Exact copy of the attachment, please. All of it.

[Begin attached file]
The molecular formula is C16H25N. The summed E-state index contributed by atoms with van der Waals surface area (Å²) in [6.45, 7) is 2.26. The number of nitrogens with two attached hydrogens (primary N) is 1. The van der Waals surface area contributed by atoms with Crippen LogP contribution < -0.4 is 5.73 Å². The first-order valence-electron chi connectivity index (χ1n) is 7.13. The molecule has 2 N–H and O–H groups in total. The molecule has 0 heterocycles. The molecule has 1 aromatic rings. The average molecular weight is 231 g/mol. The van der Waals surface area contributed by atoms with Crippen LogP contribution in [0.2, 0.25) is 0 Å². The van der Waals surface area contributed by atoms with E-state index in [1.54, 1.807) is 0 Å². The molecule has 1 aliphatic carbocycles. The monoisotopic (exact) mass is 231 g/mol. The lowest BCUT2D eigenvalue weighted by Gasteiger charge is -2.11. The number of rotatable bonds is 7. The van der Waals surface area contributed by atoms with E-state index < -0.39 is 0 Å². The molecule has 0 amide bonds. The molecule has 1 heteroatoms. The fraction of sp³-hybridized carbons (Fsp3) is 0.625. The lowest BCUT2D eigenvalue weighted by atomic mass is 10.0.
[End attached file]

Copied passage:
The molecular formula is C16H25N. The summed E-state index contributed by atoms with van der Waals surface area (Å²) in [6.45, 7) is 2.26. The number of nitrogens with two attached hydrogens (primary N) is 1. The van der Waals surface area contributed by atoms with Crippen LogP contribution < -0.4 is 5.73 Å². The first-order valence-electron chi connectivity index (χ1n) is 7.13. The molecule has 2 N–H and O–H groups in total. The molecule has 0 heterocycles. The molecule has 1 aromatic rings. The average molecular weight is 231 g/mol. The van der Waals surface area contributed by atoms with Crippen LogP contribution in [0.2, 0.25) is 0 Å². The van der Waals surface area contributed by atoms with E-state index in [1.54, 1.807) is 0 Å². The molecule has 1 aliphatic carbocycles. The monoisotopic (exact) mass is 231 g/mol. The lowest BCUT2D eigenvalue weighted by Gasteiger charge is -2.11. The number of rotatable bonds is 7. The van der Waals surface area contributed by atoms with E-state index < -0.39 is 0 Å². The molecule has 0 amide bonds. The molecule has 1 heteroatoms. The fraction of sp³-hybridized carbons (Fsp3) is 0.625. The lowest BCUT2D eigenvalue weighted by atomic mass is 10.0.